Economic growth slows as GDP moves closer to pre-pandemic levels
Figures from the Office for National Statistics (ONS) show that GDP growth was down from 5.5% in Q2 and just 0.6% short of its level in February 2020, before the pandemic struck. The level of quarterly GDP is now 2.1% below where it was before the pandemic at Q4 2019.
Revised estimates show that GDP fell in July by 0.2% and saw a modest pickup in August (0.2%). There was more of a rebound in September (0.6%), driven by services output growth (0.7%), as human health activities increased strongly.
In output terms, the largest contributors to the increase in GDP in Q3 were from hospitality, arts and recreation and health following the further easing of restrictions and reopening of the economy.
Ed Monk, associate director at Fidelity International, said: “The UK economy continues to grow but the pace of the recovery has slowed. The third quarter numbers cover the end of the summer when the economy was opening up – reflected in a 30% jump in accommodation and food services activity. Those effects are unlikely to be repeated, making the job of recovering the economy back to its pre-pandemic level difficult from here. GDP remains 2.1% below its level from the end of 2019 and we may be deep into 2022 before that level is seen again.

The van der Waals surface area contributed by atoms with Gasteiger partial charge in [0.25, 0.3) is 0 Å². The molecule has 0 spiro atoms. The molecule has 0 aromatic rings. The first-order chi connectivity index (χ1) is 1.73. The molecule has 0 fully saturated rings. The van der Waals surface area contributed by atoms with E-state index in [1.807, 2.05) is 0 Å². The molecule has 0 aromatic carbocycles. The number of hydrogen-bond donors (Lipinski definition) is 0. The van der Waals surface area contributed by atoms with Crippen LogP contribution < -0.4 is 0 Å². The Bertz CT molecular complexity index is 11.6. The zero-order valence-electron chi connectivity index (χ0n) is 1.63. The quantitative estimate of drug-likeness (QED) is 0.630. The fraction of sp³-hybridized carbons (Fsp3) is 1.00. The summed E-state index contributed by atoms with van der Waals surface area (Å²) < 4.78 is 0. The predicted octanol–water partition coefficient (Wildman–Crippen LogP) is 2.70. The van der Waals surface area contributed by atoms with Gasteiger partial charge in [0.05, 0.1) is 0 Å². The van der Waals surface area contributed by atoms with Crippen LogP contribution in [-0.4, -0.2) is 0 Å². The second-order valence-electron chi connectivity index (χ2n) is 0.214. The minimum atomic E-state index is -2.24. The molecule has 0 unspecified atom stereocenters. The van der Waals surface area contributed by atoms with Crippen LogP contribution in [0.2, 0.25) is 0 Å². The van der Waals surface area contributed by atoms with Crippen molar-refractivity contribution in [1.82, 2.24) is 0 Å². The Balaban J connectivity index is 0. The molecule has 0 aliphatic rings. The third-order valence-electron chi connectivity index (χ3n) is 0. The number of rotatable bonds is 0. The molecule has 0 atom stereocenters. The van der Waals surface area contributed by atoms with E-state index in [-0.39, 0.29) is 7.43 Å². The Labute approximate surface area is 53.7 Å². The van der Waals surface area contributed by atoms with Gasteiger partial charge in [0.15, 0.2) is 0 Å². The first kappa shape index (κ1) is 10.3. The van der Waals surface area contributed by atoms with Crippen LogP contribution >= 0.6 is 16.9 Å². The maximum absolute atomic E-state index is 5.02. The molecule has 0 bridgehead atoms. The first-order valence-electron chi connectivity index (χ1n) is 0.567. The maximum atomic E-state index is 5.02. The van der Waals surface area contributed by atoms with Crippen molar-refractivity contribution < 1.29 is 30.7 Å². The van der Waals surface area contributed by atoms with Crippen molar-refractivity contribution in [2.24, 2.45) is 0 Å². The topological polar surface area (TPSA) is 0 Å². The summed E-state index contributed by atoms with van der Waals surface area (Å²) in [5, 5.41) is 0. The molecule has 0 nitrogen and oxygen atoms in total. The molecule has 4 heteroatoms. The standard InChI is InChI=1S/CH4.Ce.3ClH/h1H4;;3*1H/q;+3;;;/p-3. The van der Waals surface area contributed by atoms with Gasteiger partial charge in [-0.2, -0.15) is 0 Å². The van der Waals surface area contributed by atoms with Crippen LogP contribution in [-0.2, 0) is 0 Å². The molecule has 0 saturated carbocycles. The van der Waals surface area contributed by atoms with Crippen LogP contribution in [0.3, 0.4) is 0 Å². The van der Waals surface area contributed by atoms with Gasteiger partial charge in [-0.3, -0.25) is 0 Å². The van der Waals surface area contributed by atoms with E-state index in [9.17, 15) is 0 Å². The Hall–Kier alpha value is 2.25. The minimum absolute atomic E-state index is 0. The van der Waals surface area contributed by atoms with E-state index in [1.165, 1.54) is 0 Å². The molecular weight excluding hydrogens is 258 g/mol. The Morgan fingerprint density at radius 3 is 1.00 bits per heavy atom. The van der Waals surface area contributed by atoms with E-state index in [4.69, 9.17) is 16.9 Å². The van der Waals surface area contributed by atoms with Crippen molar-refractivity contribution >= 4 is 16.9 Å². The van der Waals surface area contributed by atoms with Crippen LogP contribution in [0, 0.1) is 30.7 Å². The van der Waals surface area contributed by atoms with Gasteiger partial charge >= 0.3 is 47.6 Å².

“All attention now turns to the crucial lead up to Christmas but it doesn’t look full of festive cheer. Large retailers are already warning on supply chain issues and consumers are facing steep price rises for everyday items, which aren’t expected to slow down anytime soon. A slowing recovery and increasing inflation is a troubling mix for policymakers in both Westminster and the Bank of England.”
Derrick Dunne, CEO of YOU Asset Management, said: “GDP grew by 1.3% during the third quarter. While somewhat below market expectations and certainly not the dramatic surge we saw in Q2, today’s numbers are still encouraging and are to be expected as the economy levelled out from the winter recovery.
“While we cannot escape the likelihood of bumps along the way, the quarterly figures are now just 2.1% below pre-pandemic levels so it’s clear we’re moving in the right direction.
“With the busiest shopping season just around the corner and prices expected to rise even further in its wake, consumers could soon shy away from more spending, taking the momentum out of the economic recovery. Whether the Bank of England will deem it necessary to pull the trigger on rising interest rates in this sort of environment – one of rising inflation and stagnating growth – remains to be seen.”